Radiolabeled Antibodies for Therapy of Infectious Diseases

Ekaterina Dadachova, Arturo Casadevall

Research output: Contribution to journalReview article

Abstract

Novel approaches to the treatment of infectious diseases are urgently needed. This need has resulted in renewing the interest in antibodies for therapy of infectious diseases. Radioimmunotherapy (RIT) is a cancer treatment modality that utilizes radiolabeled monoclonal antibodies. During the last decade we have translated RIT into the field of experimental fungal, bacterial, and HIV infections. In addition, successful proof of principle experiments with radiolabeled pan-antibodies that bind to antigens shared by major pathogenic fungi have been performed in vitro. The armamentarium of pan-antibodies would result in reducing our dependence on microorganism-specific antibodies and thus would speed up the development of RIT for infections. We believe that the time is ripe for deploying RIT in the clinic to combat infectious diseases.

Original languageEnglish (US)
JournalMicrobiology spectrum
Volume2
Issue number6
DOIs
StatePublished - Dec 1 2014
Externally publishedYes

Fingerprint

Radioimmunotherapy
infectious disease
antibody
Communicable Diseases
Antibodies
Mycoses
Therapeutics
Bacterial Infections
HIV Infections
human immunodeficiency virus
antigen
Fungi
Monoclonal Antibodies
cancer
Antigens
microorganism
therapy
fungus
Infection
Neoplasms

ASJC Scopus subject areas

  • Physiology
  • Ecology
  • Immunology and Microbiology(all)
  • Genetics
  • Cell Biology
  • Microbiology (medical)
  • Infectious Diseases

Cite this

Radiolabeled Antibodies for Therapy of Infectious Diseases. / Dadachova, Ekaterina; Casadevall, Arturo.

In: Microbiology spectrum, Vol. 2, No. 6, 01.12.2014.

Research output: Contribution to journalReview article

Dadachova, Ekaterina ; Casadevall, Arturo. / Radiolabeled Antibodies for Therapy of Infectious Diseases. In: Microbiology spectrum. 2014 ; Vol. 2, No. 6.
@article{392d9e9b84684b858147c90f9d62bb89,
title = "Radiolabeled Antibodies for Therapy of Infectious Diseases",
abstract = "Novel approaches to the treatment of infectious diseases are urgently needed. This need has resulted in renewing the interest in antibodies for therapy of infectious diseases. Radioimmunotherapy (RIT) is a cancer treatment modality that utilizes radiolabeled monoclonal antibodies. During the last decade we have translated RIT into the field of experimental fungal, bacterial, and HIV infections. In addition, successful proof of principle experiments with radiolabeled pan-antibodies that bind to antigens shared by major pathogenic fungi have been performed in vitro. The armamentarium of pan-antibodies would result in reducing our dependence on microorganism-specific antibodies and thus would speed up the development of RIT for infections. We believe that the time is ripe for deploying RIT in the clinic to combat infectious diseases.",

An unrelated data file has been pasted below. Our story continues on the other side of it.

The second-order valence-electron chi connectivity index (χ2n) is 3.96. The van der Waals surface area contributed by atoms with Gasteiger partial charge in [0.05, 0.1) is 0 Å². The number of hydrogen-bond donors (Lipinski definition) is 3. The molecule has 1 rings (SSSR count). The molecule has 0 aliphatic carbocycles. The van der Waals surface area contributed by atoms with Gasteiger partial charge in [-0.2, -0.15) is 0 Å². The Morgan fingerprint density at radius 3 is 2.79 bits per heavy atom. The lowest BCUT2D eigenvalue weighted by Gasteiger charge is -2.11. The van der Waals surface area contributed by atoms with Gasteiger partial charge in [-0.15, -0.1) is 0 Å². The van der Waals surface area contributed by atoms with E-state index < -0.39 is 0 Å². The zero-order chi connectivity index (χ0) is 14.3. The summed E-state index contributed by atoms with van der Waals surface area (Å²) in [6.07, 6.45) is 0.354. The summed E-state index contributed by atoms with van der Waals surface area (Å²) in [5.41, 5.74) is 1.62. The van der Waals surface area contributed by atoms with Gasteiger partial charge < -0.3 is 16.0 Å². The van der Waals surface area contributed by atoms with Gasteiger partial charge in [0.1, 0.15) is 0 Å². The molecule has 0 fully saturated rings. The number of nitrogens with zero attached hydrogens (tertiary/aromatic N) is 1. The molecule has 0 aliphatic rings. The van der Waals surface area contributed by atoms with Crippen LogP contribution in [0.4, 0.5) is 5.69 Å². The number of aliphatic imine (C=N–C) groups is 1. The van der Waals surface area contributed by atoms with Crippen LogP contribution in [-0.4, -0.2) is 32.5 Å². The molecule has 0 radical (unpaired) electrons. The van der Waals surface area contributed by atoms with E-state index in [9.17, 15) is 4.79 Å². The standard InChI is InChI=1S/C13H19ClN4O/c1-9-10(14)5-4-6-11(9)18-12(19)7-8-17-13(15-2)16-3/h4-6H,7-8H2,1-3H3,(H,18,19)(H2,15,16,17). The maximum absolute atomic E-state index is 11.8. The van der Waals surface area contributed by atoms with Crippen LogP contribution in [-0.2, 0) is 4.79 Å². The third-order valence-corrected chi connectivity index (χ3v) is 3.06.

author = "Ekaterina Dadachova and Arturo Casadevall",
year = "2014",
month = "12",
day = "1",
doi = "10.1128/microbiolspec.AID-0023-2014",
language = "English (US)",
volume = "2",
journal = "Microbiology spectrum",
issn = "2165-0497",
publisher = "American Society for Microbiology",
number = "6",

}

TY - JOUR

T1 - Radiolabeled Antibodies for Therapy of Infectious Diseases

AU - Dadachova, Ekaterina

AU - Casadevall, Arturo

PY - 2014/12/1

Y1 - 2014/12/1

N2 - Novel approaches to the treatment of infectious diseases are urgently needed. This need has resulted in renewing the interest in antibodies for therapy of infectious diseases. Radioimmunotherapy (RIT) is a cancer treatment modality that utilizes radiolabeled monoclonal antibodies. During the last decade we have translated RIT into the field of experimental fungal, bacterial, and HIV infections. In addition, successful proof of principle experiments with radiolabeled pan-antibodies that bind to antigens shared by major pathogenic fungi have been performed in vitro. The armamentarium of pan-antibodies would result in reducing our dependence on microorganism-specific antibodies and thus would speed up the development of RIT for infections. We believe that the time is ripe for deploying RIT in the clinic to combat infectious diseases.

AB - Novel approaches to the treatment of infectious diseases are urgently needed. This need has resulted in renewing the interest in antibodies for therapy of infectious diseases. Radioimmunotherapy (RIT) is a cancer treatment modality that utilizes radiolabeled monoclonal antibodies. During the last decade we have translated RIT into the field of experimental fungal, bacterial, and HIV infections. In addition, successful proof of principle experiments with radiolabeled pan-antibodies that bind to antigens shared by major pathogenic fungi have been performed in vitro. The armamentarium of pan-antibodies would result in reducing our dependence on microorganism-specific antibodies and thus would speed up the development of RIT for infections. We believe that the time is ripe for deploying RIT in the clinic to combat infectious diseases.

UR - http://www.scopus.com/inward/record.url?scp=85003054181&partnerID=8YFLogxK

UR - http://www.scopus.com/inward/citedby.url?scp=85003054181&partnerID=8YFLogxK

U2 - 10.1128/microbiolspec.AID-0023-2014

DO - 10.1128/microbiolspec.AID-0023-2014

M3 - Review article

C2 - 26104440

VL - 2

JO - Microbiology spectrum

JF - Microbiology spectrum

SN - 2165-0497

IS - 6

ER -